Will they stay or will they go?

Today would have been D-day if there had been any clarity in  in the UK’s position on Brexit. For continental Europeans it is difficult to understand what is going on: what does the government want? What does the Parliament want? What does the opposition want? Are they just on stand-by for new elections and do they have a common line? And shall a new government focus on renegotiations (which the EU rightly refuses) or on building socialism, in Britain? Are you serious? The only clear statement came last Saturday in the streets of London from civil society: the huge march of several million for Remain. A little late, but never too late. It was at least a strong demonstration of common sense.

The “BREXITEERS” should be ashamed of acting as if nothing is going on. Their lies and their fake propaganda have deteriorated the political climate and divided the country. “Regaining control” of what? Their concept of control does not apply in the age of globalisation. Isn’t it really about the amputation pain felt by a former global player having delusions that it still is, naively convinced that bilateralism would be more effective than multilateralism. As well as the media campaign, in a very  British fashion cultural creativity has also accompanied this thinking of “taking back control”. Was it by pure chance that two major films came out during this time: Dunkirk and Churchill. The stories they tell are history but they are also indirectly in line with the key message of the leave campaigners: us against the others for the sake of our country. What was right in 1940 and in 1944 is not right in 2019. The story is different.  Impending confrontation, the risk of new fascism and even wars cannot be contained by a ”sovereign” UK, it needs alliances and partnerships. A united Europe, not a divided one.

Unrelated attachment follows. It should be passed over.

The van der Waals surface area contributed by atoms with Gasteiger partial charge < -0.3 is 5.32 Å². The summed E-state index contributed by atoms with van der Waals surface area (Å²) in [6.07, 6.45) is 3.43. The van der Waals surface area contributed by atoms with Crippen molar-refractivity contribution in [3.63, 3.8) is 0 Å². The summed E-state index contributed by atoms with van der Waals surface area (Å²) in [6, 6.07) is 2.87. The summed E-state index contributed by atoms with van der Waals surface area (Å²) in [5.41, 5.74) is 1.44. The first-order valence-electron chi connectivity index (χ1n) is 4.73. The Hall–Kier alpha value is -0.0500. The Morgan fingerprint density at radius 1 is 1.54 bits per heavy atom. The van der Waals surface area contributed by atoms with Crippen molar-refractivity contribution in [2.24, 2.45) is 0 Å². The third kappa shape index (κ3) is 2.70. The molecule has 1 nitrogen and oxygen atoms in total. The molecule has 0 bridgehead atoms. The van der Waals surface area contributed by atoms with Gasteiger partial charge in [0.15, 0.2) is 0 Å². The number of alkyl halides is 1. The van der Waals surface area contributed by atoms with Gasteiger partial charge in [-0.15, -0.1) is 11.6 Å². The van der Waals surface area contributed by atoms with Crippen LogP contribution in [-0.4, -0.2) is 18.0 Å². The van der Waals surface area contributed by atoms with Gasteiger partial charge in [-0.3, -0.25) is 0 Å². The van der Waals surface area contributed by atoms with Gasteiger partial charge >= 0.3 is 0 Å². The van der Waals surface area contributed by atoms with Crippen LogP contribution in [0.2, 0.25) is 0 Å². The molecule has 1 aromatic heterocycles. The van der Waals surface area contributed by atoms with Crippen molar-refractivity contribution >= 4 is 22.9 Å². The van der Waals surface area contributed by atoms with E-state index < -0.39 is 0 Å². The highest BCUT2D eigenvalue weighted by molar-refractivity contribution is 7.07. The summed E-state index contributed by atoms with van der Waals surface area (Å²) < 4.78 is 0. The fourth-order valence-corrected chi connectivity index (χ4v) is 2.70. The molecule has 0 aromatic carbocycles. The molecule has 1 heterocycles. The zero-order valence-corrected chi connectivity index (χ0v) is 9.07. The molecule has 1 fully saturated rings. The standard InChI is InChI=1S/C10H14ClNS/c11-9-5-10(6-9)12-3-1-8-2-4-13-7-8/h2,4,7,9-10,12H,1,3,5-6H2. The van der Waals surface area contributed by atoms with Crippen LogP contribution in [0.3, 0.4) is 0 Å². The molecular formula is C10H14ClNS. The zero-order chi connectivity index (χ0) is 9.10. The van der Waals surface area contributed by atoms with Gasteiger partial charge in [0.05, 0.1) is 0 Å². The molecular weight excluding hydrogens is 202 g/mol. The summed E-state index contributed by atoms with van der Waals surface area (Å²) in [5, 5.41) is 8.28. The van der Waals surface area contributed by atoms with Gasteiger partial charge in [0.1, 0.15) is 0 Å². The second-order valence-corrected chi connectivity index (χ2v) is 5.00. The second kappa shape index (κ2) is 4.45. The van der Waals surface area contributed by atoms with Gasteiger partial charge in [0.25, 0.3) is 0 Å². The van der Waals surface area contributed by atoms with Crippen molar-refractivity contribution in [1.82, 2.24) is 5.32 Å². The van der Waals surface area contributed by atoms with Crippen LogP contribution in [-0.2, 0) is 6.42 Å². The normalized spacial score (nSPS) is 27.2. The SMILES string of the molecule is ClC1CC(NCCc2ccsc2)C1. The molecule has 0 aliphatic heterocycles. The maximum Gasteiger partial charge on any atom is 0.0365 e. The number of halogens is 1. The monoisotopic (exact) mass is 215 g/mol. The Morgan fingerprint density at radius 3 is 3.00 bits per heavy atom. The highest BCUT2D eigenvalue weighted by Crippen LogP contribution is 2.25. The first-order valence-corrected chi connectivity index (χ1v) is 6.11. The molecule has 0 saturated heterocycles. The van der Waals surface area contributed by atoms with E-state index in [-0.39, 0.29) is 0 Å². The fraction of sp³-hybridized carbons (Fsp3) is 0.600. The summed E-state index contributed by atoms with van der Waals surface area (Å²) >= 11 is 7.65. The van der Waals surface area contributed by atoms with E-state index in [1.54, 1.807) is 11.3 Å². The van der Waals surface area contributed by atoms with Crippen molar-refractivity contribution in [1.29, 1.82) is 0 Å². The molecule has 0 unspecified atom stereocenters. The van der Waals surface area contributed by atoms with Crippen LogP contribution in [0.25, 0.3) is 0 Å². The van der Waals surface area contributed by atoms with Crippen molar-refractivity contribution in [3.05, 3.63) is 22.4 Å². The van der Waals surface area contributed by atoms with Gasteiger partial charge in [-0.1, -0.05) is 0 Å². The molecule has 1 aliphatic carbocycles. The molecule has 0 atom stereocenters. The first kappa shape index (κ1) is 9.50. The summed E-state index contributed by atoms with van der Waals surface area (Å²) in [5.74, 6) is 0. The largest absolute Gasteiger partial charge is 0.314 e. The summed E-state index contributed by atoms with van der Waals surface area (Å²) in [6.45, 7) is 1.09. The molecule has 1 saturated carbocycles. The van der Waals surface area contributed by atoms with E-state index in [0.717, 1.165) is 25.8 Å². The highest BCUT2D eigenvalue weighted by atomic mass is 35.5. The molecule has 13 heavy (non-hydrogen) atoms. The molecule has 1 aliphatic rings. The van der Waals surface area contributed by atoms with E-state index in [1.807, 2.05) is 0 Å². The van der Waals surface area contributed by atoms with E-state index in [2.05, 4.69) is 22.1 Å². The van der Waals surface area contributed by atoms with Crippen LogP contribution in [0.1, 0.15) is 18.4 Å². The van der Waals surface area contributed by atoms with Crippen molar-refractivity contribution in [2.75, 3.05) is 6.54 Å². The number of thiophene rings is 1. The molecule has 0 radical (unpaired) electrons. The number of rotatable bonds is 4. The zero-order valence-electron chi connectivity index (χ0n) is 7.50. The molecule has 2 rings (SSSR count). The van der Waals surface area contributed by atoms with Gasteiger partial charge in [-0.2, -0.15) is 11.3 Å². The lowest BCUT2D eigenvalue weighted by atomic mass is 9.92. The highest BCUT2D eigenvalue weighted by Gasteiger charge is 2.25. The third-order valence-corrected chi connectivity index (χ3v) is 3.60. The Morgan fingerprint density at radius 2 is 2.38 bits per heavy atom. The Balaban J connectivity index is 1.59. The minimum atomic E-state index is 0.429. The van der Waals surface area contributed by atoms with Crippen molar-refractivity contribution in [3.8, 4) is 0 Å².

What is going on in the UK is a disaster and has increased the divisions and divides. First of all, there is the social divide: the rejection of the EU in the referendum was about a feeling of being left behind. Not among the Farages, Johnsons or the other millionaires supporting and financing the BREXIT campaign. No, by those UK citizens who feel left behind, who do not benefit from social progress, from social protection and decent work, who do not have access to quality public and social services as their governments since Thatcher, including the champions of the Third Way, have all continued to privatise at all costs.

All different, all equal? Certainly not. What happens in the UK also challenges us when it comes to our conviction that representative democracy shall be supported by direct democracy. In recent times referenda have not improved democracy, they have increased and deepened the divisions. Who pays the price? Democracy and the citizens. Including Civil Society Organisations, NGOs and charities who will not be able to benefit from the European grants and programmes once the UK has left.

However, we will continue our cooperation with our British members and partners. Europe is more than a market and the free movement of goods and capital. We are Europe! Together! And we want you to stay!

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